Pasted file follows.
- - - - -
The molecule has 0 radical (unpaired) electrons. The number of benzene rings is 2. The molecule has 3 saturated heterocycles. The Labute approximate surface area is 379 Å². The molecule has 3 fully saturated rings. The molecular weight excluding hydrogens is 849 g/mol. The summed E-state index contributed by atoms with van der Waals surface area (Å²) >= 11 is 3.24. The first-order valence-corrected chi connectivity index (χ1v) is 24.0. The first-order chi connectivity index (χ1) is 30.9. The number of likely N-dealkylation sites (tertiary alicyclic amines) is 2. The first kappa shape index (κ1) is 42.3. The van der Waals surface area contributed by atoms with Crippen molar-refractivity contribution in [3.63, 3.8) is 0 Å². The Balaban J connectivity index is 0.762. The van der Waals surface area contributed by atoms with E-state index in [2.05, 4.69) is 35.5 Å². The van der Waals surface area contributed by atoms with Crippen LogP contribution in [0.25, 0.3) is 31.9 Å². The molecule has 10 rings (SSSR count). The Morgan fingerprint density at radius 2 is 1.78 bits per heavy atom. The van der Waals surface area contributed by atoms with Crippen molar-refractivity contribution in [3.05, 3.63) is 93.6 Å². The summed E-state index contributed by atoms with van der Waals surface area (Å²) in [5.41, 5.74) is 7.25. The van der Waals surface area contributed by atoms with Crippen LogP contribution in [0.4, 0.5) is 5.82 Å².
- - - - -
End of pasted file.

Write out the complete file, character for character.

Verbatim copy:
The molecule has 0 radical (unpaired) electrons. The number of benzene rings is 2. The molecule has 3 saturated heterocycles. The Labute approximate surface area is 379 Å². The molecule has 3 fully saturated rings. The molecular weight excluding hydrogens is 849 g/mol. The summed E-state index contributed by atoms with van der Waals surface area (Å²) >= 11 is 3.24. The first-order valence-corrected chi connectivity index (χ1v) is 24.0. The first-order chi connectivity index (χ1) is 30.9. The number of likely N-dealkylation sites (tertiary alicyclic amines) is 2. The first kappa shape index (κ1) is 42.3. The van der Waals surface area contributed by atoms with Crippen molar-refractivity contribution in [3.63, 3.8) is 0 Å². The Balaban J connectivity index is 0.762. The van der Waals surface area contributed by atoms with E-state index in [2.05, 4.69) is 35.5 Å². The van der Waals surface area contributed by atoms with Crippen LogP contribution in [0.25, 0.3) is 31.9 Å². The molecule has 10 rings (SSSR count). The Morgan fingerprint density at radius 2 is 1.78 bits per heavy atom. The van der Waals surface area contributed by atoms with Crippen molar-refractivity contribution in [3.05, 3.63) is 93.6 Å². The summed E-state index contributed by atoms with van der Waals surface area (Å²) in [5.41, 5.74) is 7.25. The van der Waals surface area contributed by atoms with Crippen LogP contribution in [0.4, 0.5) is 5.82 Å².